Monday, May 10, 2010
Oh, am I ever excited about this - as of last Friday I'm a split personality, and my "newer" half writes dark dystopic fiction for Harlequin Luna! Yep, with the help of my amazing agent Barbara Poelle, we've got a three-book series that will debut next March.
Here's the deal report from Publisher's Marketplace:
Sophie Crane's AFTERTIME, set in post-apocalyptic America, where a woman wakes up in a field missing her memories and badly scared, realizing that somehow she's just recovered from being a zombie and must find her 2-year-old daughter in a desolate land populated by small bands of humans who are no longer the top of the food chain, to Adam Wilson at Luna, in a three-book deal, by Barbara Poelle of the Irene Goodman Agency (world).
And you all know how much I love my web designer, right? Well, check out what she's put together as a "place-holder" until she can build my new site for real:
My new Harlequin editor is Adam Wilson, and I can hardly wait to roll up my sleeves and get to work on this. At the risk of getting a little sloppy, I have to tell you that I never dreamed this day would come, because I submitted each of my four earliest books to Harlequin/Silhouette and received rejections. I now understand many of the problems those earlier books were burdened with - they truly weren't ready for publication - but over the course of those early years I slowly accepted that my voice would not fit with the romances I was trying to write.
Fast forward a decade and several more books. I read all kinds of things, and I write all kinds of things too. Right before my Stella Hardesty series sold, I had written a women's fiction novel that I really loved. I submitted it to the Golden Heart contest, which is the Romance Writers of America's highest honor for unpublished authors. I didn't place, but I looked forward to the judges' comments, hoping for an affirmation that I was on the right path. When my scores came, I found out I had placed in the BOTTOM 25%. I was devastated. Of course someone has to be in the lowest quadrant, but I had been trying so hard for so long and it was far from my first effort...on that day I decided that while I would never leave RWA, I would give up on the idea of ever writing a romance.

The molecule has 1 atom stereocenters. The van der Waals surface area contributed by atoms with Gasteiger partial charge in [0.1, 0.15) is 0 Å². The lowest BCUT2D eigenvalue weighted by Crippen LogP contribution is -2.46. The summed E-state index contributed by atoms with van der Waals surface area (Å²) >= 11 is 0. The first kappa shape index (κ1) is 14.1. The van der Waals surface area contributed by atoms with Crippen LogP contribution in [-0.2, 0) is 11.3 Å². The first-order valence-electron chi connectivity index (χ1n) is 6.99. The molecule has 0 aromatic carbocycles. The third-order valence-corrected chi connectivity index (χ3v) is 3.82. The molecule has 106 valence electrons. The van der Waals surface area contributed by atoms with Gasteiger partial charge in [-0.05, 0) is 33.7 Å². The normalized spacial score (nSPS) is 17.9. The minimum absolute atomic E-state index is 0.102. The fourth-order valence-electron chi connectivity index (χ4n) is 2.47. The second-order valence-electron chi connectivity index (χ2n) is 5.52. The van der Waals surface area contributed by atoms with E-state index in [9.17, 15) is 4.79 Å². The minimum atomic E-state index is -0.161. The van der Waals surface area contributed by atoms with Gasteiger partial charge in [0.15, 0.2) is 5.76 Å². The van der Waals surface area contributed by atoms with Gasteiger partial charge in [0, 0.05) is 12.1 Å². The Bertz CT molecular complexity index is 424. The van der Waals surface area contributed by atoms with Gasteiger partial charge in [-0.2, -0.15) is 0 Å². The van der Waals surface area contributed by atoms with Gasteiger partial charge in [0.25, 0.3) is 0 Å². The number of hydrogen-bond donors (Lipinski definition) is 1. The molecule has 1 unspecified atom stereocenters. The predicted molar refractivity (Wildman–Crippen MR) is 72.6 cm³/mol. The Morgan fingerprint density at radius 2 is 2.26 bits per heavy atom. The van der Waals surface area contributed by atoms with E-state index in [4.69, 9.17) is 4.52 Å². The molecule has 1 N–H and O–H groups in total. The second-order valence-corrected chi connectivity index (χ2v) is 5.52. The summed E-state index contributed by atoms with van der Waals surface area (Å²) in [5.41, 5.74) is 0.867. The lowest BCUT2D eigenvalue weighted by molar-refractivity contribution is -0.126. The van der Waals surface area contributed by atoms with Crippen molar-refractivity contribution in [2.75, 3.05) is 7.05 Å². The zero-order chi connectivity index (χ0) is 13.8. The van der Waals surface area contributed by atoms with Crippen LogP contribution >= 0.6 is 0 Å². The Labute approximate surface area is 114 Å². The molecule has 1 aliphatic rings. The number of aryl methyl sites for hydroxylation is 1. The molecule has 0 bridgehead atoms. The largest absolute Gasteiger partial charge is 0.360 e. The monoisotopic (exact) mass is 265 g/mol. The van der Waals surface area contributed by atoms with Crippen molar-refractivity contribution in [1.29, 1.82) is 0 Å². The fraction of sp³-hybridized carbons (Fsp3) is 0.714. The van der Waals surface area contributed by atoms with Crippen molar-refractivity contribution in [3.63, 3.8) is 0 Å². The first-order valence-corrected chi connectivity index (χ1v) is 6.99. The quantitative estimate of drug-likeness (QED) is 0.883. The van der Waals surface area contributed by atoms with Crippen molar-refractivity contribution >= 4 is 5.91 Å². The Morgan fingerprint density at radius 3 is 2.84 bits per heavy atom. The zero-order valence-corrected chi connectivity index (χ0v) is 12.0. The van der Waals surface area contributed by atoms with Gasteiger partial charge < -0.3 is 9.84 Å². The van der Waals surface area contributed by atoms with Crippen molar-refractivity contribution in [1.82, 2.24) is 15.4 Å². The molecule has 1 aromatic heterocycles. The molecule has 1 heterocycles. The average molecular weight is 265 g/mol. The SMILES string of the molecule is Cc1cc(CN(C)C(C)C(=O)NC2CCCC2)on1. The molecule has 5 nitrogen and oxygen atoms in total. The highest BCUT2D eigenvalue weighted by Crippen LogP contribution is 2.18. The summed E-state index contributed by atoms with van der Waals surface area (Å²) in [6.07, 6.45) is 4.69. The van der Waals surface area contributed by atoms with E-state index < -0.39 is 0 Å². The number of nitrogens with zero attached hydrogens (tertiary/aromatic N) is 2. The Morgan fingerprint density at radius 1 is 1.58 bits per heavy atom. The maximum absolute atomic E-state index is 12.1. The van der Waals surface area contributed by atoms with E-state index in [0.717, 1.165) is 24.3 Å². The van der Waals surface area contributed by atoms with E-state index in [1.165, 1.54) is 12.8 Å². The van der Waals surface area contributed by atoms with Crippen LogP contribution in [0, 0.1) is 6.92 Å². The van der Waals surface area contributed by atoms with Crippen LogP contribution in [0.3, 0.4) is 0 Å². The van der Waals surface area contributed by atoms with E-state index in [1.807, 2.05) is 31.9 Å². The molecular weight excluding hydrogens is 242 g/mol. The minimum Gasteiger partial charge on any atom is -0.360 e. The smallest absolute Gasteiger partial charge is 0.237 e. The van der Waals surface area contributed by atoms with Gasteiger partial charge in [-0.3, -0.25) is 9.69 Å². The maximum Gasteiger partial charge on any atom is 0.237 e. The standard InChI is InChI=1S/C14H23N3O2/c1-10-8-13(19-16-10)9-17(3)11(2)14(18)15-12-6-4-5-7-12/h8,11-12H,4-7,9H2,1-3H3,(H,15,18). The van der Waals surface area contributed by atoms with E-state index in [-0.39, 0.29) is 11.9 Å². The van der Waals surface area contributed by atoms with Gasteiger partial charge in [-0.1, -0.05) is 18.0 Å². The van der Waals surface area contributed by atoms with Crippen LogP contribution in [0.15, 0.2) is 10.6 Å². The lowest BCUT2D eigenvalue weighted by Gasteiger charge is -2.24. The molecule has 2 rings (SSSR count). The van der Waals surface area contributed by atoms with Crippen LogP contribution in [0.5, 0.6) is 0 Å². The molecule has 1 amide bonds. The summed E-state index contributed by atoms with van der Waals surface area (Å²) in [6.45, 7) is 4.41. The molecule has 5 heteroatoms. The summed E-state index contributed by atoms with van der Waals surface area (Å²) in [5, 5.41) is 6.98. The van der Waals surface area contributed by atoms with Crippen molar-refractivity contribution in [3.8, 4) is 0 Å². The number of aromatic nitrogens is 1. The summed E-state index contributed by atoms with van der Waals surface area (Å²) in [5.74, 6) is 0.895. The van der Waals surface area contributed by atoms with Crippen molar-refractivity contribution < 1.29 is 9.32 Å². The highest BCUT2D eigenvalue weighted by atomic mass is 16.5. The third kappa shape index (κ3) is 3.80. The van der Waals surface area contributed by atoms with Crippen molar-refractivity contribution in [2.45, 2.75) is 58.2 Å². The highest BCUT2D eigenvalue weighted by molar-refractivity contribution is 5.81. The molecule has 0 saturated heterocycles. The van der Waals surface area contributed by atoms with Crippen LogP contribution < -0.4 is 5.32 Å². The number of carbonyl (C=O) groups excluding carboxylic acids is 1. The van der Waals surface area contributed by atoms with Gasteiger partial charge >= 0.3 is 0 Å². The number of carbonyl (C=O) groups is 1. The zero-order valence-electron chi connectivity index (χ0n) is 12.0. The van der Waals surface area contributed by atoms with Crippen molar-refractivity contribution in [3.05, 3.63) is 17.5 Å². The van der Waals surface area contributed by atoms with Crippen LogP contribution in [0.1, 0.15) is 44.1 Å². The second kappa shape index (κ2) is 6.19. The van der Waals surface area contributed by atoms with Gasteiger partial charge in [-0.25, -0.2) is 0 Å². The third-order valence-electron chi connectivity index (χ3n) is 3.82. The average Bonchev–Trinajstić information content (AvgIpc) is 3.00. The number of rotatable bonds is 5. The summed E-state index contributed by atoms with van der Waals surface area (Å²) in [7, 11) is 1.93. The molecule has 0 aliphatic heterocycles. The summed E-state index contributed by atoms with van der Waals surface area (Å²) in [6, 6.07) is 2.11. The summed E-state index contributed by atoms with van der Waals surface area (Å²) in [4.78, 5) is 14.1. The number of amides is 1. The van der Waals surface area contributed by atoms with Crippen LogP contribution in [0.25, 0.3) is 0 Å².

Funny how things work out, though. I believe that if you write the proper way - which is to say, without holding back - the stories that you are meant to tell will be impossible to suppress. It's kind of like the oil stain on my old kitchen's ceiling: I did everything I could think of to obliterate it, from scrubbing to sanding to priming and painting over it, and it came back every single time.
So while I pretended I would never write another romance, they crept and elbowed and inveigled their way into my stories. And while I don't think anyone would call AFTERTIME a traditional romance, and while the romance is far subordinate to the rest of the story, to me it is a true and legitimate one and as real as I can possibly make it.
Dare I say it...I am proud of it. Damn proud.
Just moments ago I got my first "welcome" note from a fellow Harlequin author and it gave me a real thrill. I love all my publishers and I am honored to work for them, as they are the finest anywhere. But with this new series I join a group of writers who I never thought would be my colleagues, and I'm just so happy to be there.